The perfect day and the worst day. Rarely have emotions been so polarised than with England and Australia at Trent Bridge. The teams have less than 48 hours to reset themselves before starting again at Chester-le-Street with two distinct aims: a push for a whitewash for England and a face-saving exercise for Australia.
There was talk of a whitewash the last time these teams met, in Australia earlier this year, but England's ambitions on that occasion we scuppered by one of their eye-watering collapses when they slumped to 8 for 5 in Adelaide. That, perhaps, remains Australia's best chance of taking something this time - that England have a day when they nick a lot rather than middle shots into the stands - although the bowlers took such a hammering at Trent Bridge that it will be tough to recover.
It is a mark of the expectations around this England team that holes were picked in the first two performances of this series and it is rare for Eoin Morgan to sound as satisfied with an outing as he did in Nottingham - although if he wasn't happy then, he may never be. Still, the perfect day in a bilateral one-day series against a poor team is one thing. England will want to save a few for this time next year.
After a perfect display, perhaps the one thing England would like is a few more wickets with the new ball. Mark Wood has taken two scalps in three matches with Australia, by and large, not having too many alarms against his new-ball spells only to repeatedly stumble when spin is introduced. That's working fine for England now, but if they can make impact with the new ball - which highlights the significance of Chris Woakes' absence - they become even more formidable. And there's a daunting thought.
(last five completed matches, most recent first)
In the spotlight
Joe Root isn't a slogger. He almost managed a wry smile when he walked out at No. 7 at Trent Bridge. It will have been one of the least-pressurised situations he will ever have batted - and he barely middled one shot. His fifty in the opening match, when England had lost three early wickets, showed how important his role in the side remains. He purred to a half-century at The Oval and eased into the 20s at Cardiff, but after the pyrotechnics in Nottingham he has had the quietest series of the top order.
Tim Paine admitted he hadn't had a worse day on the cricket field in his life than Trent Bridge. He's a good man in a difficult position. His captaincy of the one-day team is even more of a sticking plaster than with the Test side, where he at least justifies his position. It's hard to say the same in this side. You could even suggest he isn't the best option in this squad: Alex Carey is a talented, dynamic keeper-batsman. If Australia are serious about reviving their one-day team, Paine does not look the answer. He may have just two more matches to make a case.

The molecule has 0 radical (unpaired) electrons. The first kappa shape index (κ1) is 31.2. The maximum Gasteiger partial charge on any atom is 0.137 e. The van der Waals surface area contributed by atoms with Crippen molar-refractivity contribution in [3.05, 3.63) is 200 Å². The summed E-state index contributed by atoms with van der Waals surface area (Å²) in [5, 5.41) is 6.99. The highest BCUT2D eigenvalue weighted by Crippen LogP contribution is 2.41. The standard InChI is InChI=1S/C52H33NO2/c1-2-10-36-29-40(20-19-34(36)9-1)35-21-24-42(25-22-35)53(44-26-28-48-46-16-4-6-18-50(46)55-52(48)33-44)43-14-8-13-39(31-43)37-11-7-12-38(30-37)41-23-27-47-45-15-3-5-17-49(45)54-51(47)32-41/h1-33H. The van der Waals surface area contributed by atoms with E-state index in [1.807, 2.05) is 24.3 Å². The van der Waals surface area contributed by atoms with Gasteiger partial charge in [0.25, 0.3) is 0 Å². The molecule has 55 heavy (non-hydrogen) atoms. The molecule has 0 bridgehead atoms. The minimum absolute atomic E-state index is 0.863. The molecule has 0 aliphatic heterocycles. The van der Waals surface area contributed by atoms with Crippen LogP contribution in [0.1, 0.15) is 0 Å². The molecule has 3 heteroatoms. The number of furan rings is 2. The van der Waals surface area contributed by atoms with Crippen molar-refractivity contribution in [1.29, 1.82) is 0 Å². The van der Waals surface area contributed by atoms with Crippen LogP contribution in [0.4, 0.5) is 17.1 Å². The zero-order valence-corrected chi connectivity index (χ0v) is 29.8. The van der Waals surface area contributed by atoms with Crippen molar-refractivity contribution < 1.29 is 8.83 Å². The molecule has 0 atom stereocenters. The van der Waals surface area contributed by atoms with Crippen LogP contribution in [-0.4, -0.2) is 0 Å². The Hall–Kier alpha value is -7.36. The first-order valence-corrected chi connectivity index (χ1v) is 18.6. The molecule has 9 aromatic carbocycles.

England have bolstered their pace attack by calling up Craig Overton and Sam Curran. Morgan hinted at the potential for changes due to the lengthy journey from Nottingham to Durham and the short turnaround between games. Tom Curran and Jake Ball were already part of the squad, so may get first dibs.
England (probable) 1 Jason Roy, 2 Jonny Bairstow, 3 Alex Hales, 4 Joe Root, 5 Eoin Morgan (capt), 6 Jos Buttler (wk), 7 Moeen Ali, 8 David Willey, 9 Liam Plunkett/Jake Ball, 10 Adil Rashid, 11 Mark Wood/Tom Curran
What can Australia do? Shuffling deckchairs on the Titanic springs to mind. Justin Langer has suggested Nathan Lyon could get a call-up, although that may create issues with the tail. Andrew Tye may need to be benched after a tough couple of games. Aaron Finch's move to No. 5 hasn't worked, either.
Australia (probable) 1 D'Arcy Short, 2 Travis Head, 3 Shaun Marsh, 4 Marcus Stoinis, 5 Aaron Finch, 6 Glenn Maxwell, 7 Tim Paine (capt & wk), 8 Ashton Agar, 9 Jhye Richardson, 10 Kane Richardson, 11 Billy Stanlake.
Pitch and conditions
Chester-le-Street can offer more help to the pacemen than some grounds around the country, although the Royal London Cup did feature scores over 300. The forecast is set fair for the day-night game and the match is a sellout, an important boost for a county that has had well-documented struggles of late.
Stats and trivia
This is the first ODI at Chester-le-Street since 2015 - when England beat New Zealand in the decider to take the series 3-2
Jonny Bairstow's four centuries in 2018 already equals the most by an England batsman in a calendar year (David Gower in 1983)
Andrew Tye's series economy rate of 7.96 is the highest for an Australia bowler to have delivered at least 20 overs in a series
"Their top three are brutal. The way they are playing is reminiscent of how we used to play in our day with Gilly, Matthew Hayden and Ricky Ponting at the top."
Justin Langer lauds England's top order
"We've always looked at series like this, and games with one day in between, as quite rigorous for the bowlers. Their risk of injury goes through the roof. So we'll have to see how they pull up, and what they can do."
Eoin Morgan on the bowlers